Doesn't bother me. You're the expert :-) --Margareta (talk) 17:10, 20 February 2008 (UTC)


Why is MSNBC's count of delegates different than CNN's and NY Times? Even CNN's an NY Times projections are slightly different. The article should explain why this is because it is confusing. (Jmrepetto (talk) 02:12, 14 February 2008 (UTC))

Because the counting of delegates is not an exact science and all of the news organizations "estimate" what each candidate won. This is particularly true in states where the delegates are not actually assigned by the first round of caucuses or elections. As an example, the state I live in there are actually three levels of delegate selections and during each level of selection the percentage of delegates assigned to a candidate can change. --Bobblehead (rants) 02:52, 14 February 2008 (UTC)
Thanks (Jmrepetto (talk) 05:29, 19 February 2008 (UTC))


Are we gonna have the list in alphabetical order or delegate count order? GoodDay (talk) 18:21, 1 March 2008 (UTC)

PS: PLEASE, If anyone changes this template back to 'list via delegate count'? Do such a change for both the 'Democratic' & 'Republican' templates. GoodDay (talk) 18:36, 1 March 2008 (UTC)

What's the opinion on this matter: Should John Edwards be placed above Mike Gravel even though Edwards is no longer in the race? --Bark (talk) 14:04, 3 March 2008 (UTC)
My opinion is that you can list it in any number of ways, but currently it had no real order. Personally, I think it makes most sense to order by the current overall leading candidate - list it by merit and popular support. Color legend is not effective for someone taking a cursory glance. --andersen_hc (talk) 04:12, 29 March 2008 (UTC)

It's been a month, so I'll propose a cleaning again.[edit]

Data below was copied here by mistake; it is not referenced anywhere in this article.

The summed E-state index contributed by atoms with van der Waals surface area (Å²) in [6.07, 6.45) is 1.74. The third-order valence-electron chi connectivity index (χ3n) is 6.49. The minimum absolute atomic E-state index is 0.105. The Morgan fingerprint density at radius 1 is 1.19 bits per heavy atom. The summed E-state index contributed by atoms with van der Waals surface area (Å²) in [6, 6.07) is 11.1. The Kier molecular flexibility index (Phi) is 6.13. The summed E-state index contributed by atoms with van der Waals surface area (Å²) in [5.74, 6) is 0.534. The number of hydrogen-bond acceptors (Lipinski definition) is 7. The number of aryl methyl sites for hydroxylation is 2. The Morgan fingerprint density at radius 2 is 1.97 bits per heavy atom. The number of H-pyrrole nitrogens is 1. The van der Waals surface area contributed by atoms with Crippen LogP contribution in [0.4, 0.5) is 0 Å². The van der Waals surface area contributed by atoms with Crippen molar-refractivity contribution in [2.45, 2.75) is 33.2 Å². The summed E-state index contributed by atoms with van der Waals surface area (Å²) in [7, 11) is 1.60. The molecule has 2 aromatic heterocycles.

Again, I'm not trying to censor information, as I'm not advocating removing content from the political articles. With that said, I still think there is a lot of dead weight in this template that a)isn't needed at this point, b)makes it look unsightly, and c)makes it look different from the comparable Republican template. Anyway, I would like to propose we change the template to look something like this: Bark's Proposed Look for Template:2008 Democratic presidential primaries delegate counts

I'm not trying to force this through. If I was, I would just make the actual edits in the real thing, surely starting an edit war. I just honestly think it looks better, and with the articles reflecting the information that would be removed anyway, I don't see how it would be considered censoring. The table would include active candidates and resigned candidates with delegates (Edwards), arranged in alphabetical order.--Bark (talk) 17:10, 13 March 2008 (UTC)

Just my opinion, but I think it looks better the way it is now. johnpseudo 18:19, 13 March 2008 (UTC)
I don't see the point in removing the withdrawn candidates from the template. Their campaigns didn't become non-notable just because they dropped out and the CNN source includes them, so the template just matches the source. It also matches the article on the Democratic Party primary... --Bobblehead (rants) 19:05, 13 March 2008 (UTC)
(For the record, I didn't remove the inactive Republican candidates on that template, in case anyone relatively new on the two pages is thinking that.) I do find the difference in the psychology of the editors between here and there fascinating.--Bark (talk) 19:31, 13 March 2008 (UTC)